I have my car back from local service where they changed the spark plugs. I drove back around 12 miles, it seemed ok. I drove my car 10 miles the next day and broke down because one of spark plugs blew out. It sounded like a someone shooting!!!

I ring the garage but he said I saw my son tighten it up very well and not their fault. They claim it must be something wrong with Honda's manufacturing… I took it to another garage and after checking they said it happened because the spark plugs were not tight enough…

What can/should I do? Should the mechanic take responsibility? What can be done to get my car running again?

2 Answers 2


Not much you can do but get it fixed. This happens sometimes with aluminum heads. The threads give way and the plug blows out of the head. The fix is to have a thread insert (commonly called a "Helicoil") installed in the head. This can be done without head removal (I've done it personally), so shouldn't be an exorbitant cost to get it fixed.

While this was most likely caused by the action of removal and installation of the new plug, there is no way to prove the mechanic caused the issue. It's just something you'll have to deal with.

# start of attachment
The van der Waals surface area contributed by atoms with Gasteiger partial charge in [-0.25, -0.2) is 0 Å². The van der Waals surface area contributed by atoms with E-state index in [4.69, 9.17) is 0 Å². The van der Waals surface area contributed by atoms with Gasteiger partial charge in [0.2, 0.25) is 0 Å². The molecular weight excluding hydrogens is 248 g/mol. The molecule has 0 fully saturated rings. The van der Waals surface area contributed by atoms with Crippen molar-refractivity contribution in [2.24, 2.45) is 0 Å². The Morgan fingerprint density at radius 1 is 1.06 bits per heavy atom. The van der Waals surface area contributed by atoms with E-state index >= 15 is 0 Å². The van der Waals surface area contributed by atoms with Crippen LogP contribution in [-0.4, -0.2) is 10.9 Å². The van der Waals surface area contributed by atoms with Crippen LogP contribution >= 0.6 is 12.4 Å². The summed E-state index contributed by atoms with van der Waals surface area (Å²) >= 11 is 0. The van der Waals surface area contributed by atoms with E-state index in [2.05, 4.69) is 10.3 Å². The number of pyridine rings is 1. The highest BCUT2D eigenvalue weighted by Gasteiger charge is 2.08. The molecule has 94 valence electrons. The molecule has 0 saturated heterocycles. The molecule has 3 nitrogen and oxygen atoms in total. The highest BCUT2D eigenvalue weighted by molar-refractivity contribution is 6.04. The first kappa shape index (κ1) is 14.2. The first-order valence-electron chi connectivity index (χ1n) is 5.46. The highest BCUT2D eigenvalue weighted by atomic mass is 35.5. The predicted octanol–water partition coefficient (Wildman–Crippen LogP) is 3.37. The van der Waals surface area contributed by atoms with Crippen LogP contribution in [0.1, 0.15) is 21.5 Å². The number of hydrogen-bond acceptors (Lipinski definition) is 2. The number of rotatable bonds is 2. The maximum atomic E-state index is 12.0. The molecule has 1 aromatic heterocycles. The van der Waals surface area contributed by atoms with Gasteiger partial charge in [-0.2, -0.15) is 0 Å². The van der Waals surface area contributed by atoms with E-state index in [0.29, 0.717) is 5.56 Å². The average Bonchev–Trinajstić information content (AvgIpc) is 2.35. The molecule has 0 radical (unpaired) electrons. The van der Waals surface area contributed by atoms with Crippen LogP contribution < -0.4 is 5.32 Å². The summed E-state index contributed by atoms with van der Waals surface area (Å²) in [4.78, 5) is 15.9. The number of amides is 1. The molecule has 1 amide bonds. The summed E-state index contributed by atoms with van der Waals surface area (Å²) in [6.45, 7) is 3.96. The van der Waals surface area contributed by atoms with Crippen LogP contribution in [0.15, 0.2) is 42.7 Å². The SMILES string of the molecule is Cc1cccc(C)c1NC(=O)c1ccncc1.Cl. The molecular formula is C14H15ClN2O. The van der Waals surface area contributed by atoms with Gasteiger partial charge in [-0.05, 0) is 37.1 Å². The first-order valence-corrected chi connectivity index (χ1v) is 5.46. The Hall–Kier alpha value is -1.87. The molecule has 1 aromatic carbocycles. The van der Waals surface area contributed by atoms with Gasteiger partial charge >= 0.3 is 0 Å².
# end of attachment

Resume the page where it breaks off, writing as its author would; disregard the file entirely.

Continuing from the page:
• Another downvote? Two in one day with no explanation? Please, downvoter, tell me what's wrong with this specific answer to this specific question? Aug 26, 2016 at 21:57
  • I wonder if it is the OP not liking the answer? Not shooting the messenger is still a novel idea I fear. It's a good and practical answer with some assurance that the job can be done for a reasonable price. +1 in my opinion.
    – dlu
    Aug 26, 2016 at 22:55

I agree with @Paulster2 that there may be nothing to be done except to bit the bullet and have the repair done. That said I think it is worth emphasizing that with an aluminum head it is quite possible to over tighten them and damage the threads. Once the damage is done proper torquing may only serve to increase the damage, so there may really be no way to say who is to blame.

Depending on where you are, law and tradition might dictate that the mechanic would (or would not) be inclined to take responsibility and make it right. For a mechanic who is paying attention it is sometimes possible to feel the damaged threads – the plug won't tighten down in a satisfying way and you may not be able to get it up to torque.

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